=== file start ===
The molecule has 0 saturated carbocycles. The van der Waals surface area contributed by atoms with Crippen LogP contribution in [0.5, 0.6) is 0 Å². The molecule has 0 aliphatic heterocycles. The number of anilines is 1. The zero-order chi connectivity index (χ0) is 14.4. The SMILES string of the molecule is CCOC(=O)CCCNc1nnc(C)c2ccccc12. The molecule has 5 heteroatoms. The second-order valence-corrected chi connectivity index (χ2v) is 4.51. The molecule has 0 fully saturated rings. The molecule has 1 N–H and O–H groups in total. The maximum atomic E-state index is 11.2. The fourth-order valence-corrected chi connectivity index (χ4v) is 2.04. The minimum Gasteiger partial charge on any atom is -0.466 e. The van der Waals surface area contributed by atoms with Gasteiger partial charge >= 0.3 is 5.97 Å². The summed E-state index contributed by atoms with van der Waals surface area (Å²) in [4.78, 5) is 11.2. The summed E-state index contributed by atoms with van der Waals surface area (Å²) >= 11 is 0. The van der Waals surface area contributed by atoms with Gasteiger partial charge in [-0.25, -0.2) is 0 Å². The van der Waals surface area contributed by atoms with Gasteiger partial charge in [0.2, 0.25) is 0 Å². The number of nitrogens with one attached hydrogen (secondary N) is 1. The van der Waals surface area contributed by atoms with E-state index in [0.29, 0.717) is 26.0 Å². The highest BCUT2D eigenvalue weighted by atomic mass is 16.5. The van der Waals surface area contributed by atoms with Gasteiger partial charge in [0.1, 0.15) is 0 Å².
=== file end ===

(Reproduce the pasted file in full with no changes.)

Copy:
The molecule has 0 saturated carbocycles. The van der Waals surface area contributed by atoms with Crippen LogP contribution in [0.5, 0.6) is 0 Å². The molecule has 0 aliphatic heterocycles. The number of anilines is 1. The zero-order chi connectivity index (χ0) is 14.4. The SMILES string of the molecule is CCOC(=O)CCCNc1nnc(C)c2ccccc12. The molecule has 5 heteroatoms. The second-order valence-corrected chi connectivity index (χ2v) is 4.51. The molecule has 0 fully saturated rings. The molecule has 1 N–H and O–H groups in total. The maximum atomic E-state index is 11.2. The fourth-order valence-corrected chi connectivity index (χ4v) is 2.04. The minimum Gasteiger partial charge on any atom is -0.466 e. The van der Waals surface area contributed by atoms with Gasteiger partial charge >= 0.3 is 5.97 Å². The summed E-state index contributed by atoms with van der Waals surface area (Å²) in [4.78, 5) is 11.2. The summed E-state index contributed by atoms with van der Waals surface area (Å²) >= 11 is 0. The van der Waals surface area contributed by atoms with Gasteiger partial charge in [-0.25, -0.2) is 0 Å². The van der Waals surface area contributed by atoms with Gasteiger partial charge in [0.2, 0.25) is 0 Å². The number of nitrogens with one attached hydrogen (secondary N) is 1. The van der Waals surface area contributed by atoms with E-state index in [0.29, 0.717) is 26.0 Å². The highest BCUT2D eigenvalue weighted by atomic mass is 16.5. The van der Waals surface area contributed by atoms with Gasteiger partial charge in [0.1, 0.15) is 0 Å².